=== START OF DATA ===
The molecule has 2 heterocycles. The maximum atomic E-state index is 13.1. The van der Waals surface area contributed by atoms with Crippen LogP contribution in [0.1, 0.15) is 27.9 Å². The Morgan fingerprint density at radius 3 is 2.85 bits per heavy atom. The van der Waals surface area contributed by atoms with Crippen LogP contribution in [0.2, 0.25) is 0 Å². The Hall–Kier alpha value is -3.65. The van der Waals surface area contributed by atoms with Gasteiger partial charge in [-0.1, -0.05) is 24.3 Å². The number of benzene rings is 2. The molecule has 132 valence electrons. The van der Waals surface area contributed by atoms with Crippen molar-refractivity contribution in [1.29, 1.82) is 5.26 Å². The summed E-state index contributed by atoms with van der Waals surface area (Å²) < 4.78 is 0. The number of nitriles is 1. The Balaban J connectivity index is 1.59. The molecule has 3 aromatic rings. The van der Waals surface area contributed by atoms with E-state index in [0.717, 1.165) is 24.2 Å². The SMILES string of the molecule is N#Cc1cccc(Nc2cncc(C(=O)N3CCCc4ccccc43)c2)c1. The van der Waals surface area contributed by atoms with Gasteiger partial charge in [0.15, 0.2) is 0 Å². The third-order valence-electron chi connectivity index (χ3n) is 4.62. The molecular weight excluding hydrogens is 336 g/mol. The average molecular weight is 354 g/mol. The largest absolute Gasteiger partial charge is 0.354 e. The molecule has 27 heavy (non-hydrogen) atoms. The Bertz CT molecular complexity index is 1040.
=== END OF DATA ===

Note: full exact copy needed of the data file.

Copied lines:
The molecule has 2 heterocycles. The maximum atomic E-state index is 13.1. The van der Waals surface area contributed by atoms with Crippen LogP contribution in [0.1, 0.15) is 27.9 Å². The Morgan fingerprint density at radius 3 is 2.85 bits per heavy atom. The van der Waals surface area contributed by atoms with Crippen LogP contribution in [0.2, 0.25) is 0 Å². The Hall–Kier alpha value is -3.65. The van der Waals surface area contributed by atoms with Gasteiger partial charge in [-0.1, -0.05) is 24.3 Å². The number of benzene rings is 2. The molecule has 132 valence electrons. The van der Waals surface area contributed by atoms with Crippen molar-refractivity contribution in [1.29, 1.82) is 5.26 Å². The summed E-state index contributed by atoms with van der Waals surface area (Å²) < 4.78 is 0. The number of nitriles is 1. The Balaban J connectivity index is 1.59. The molecule has 3 aromatic rings. The van der Waals surface area contributed by atoms with E-state index in [0.717, 1.165) is 24.2 Å². The SMILES string of the molecule is N#Cc1cccc(Nc2cncc(C(=O)N3CCCc4ccccc43)c2)c1. The van der Waals surface area contributed by atoms with Gasteiger partial charge in [0.15, 0.2) is 0 Å². The third-order valence-electron chi connectivity index (χ3n) is 4.62. The molecular weight excluding hydrogens is 336 g/mol. The average molecular weight is 354 g/mol. The largest absolute Gasteiger partial charge is 0.354 e. The molecule has 27 heavy (non-hydrogen) atoms. The Bertz CT molecular complexity index is 1040.